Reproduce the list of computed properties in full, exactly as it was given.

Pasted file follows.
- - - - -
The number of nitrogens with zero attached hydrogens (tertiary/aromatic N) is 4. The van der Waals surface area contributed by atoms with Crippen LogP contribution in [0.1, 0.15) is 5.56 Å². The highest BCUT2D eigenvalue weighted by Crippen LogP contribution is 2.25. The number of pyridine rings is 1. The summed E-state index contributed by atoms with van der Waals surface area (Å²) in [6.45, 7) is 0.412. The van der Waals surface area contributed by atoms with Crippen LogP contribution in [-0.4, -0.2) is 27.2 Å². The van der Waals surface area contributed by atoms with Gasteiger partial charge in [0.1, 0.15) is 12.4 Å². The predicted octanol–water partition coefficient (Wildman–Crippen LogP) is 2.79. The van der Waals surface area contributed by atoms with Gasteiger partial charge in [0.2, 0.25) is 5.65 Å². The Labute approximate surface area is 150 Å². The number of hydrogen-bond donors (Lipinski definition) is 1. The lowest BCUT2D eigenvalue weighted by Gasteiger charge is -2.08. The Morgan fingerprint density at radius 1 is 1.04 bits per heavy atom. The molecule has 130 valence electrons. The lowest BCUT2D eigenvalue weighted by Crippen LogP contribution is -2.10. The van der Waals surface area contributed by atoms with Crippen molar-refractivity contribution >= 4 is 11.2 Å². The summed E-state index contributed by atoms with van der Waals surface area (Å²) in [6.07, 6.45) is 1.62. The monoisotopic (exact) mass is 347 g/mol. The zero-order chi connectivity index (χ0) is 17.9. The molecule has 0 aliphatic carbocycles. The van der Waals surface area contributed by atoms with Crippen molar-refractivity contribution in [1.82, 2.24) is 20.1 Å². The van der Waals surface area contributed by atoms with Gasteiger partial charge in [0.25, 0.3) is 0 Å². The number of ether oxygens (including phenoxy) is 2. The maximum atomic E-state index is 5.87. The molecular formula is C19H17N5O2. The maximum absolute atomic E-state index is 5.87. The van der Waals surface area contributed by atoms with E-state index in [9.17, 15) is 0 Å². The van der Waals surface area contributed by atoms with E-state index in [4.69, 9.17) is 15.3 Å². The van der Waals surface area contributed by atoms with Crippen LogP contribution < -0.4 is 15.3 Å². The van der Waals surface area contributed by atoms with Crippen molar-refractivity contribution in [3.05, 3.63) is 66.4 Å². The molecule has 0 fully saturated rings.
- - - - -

The number of nitrogens with zero attached hydrogens (tertiary/aromatic N) is 4. The van der Waals surface area contributed by atoms with Crippen LogP contribution in [0.1, 0.15) is 5.56 Å². The highest BCUT2D eigenvalue weighted by Crippen LogP contribution is 2.25. The number of pyridine rings is 1. The summed E-state index contributed by atoms with van der Waals surface area (Å²) in [6.45, 7) is 0.412. The van der Waals surface area contributed by atoms with Crippen LogP contribution in [-0.4, -0.2) is 27.2 Å². The van der Waals surface area contributed by atoms with Gasteiger partial charge in [0.1, 0.15) is 12.4 Å². The predicted octanol–water partition coefficient (Wildman–Crippen LogP) is 2.79. The van der Waals surface area contributed by atoms with Gasteiger partial charge in [0.2, 0.25) is 5.65 Å². The Labute approximate surface area is 150 Å². The number of hydrogen-bond donors (Lipinski definition) is 1. The lowest BCUT2D eigenvalue weighted by Gasteiger charge is -2.08. The Morgan fingerprint density at radius 1 is 1.04 bits per heavy atom. The molecule has 130 valence electrons. The lowest BCUT2D eigenvalue weighted by Crippen LogP contribution is -2.10. The van der Waals surface area contributed by atoms with Crippen molar-refractivity contribution >= 4 is 11.2 Å². The summed E-state index contributed by atoms with van der Waals surface area (Å²) in [6.07, 6.45) is 1.62. The monoisotopic (exact) mass is 347 g/mol. The zero-order chi connectivity index (χ0) is 17.9. The molecule has 0 aliphatic carbocycles. The van der Waals surface area contributed by atoms with Crippen molar-refractivity contribution in [1.82, 2.24) is 20.1 Å². The van der Waals surface area contributed by atoms with Gasteiger partial charge in [0.25, 0.3) is 0 Å². The number of ether oxygens (including phenoxy) is 2. The maximum atomic E-state index is 5.87. The molecular formula is C19H17N5O2. The maximum absolute atomic E-state index is 5.87. The van der Waals surface area contributed by atoms with E-state index in [9.17, 15) is 0 Å². The van der Waals surface area contributed by atoms with E-state index in [4.69, 9.17) is 15.3 Å². The van der Waals surface area contributed by atoms with Crippen LogP contribution < -0.4 is 15.3 Å². The van der Waals surface area contributed by atoms with Crippen molar-refractivity contribution in [3.05, 3.63) is 66.4 Å². The molecule has 0 fully saturated rings.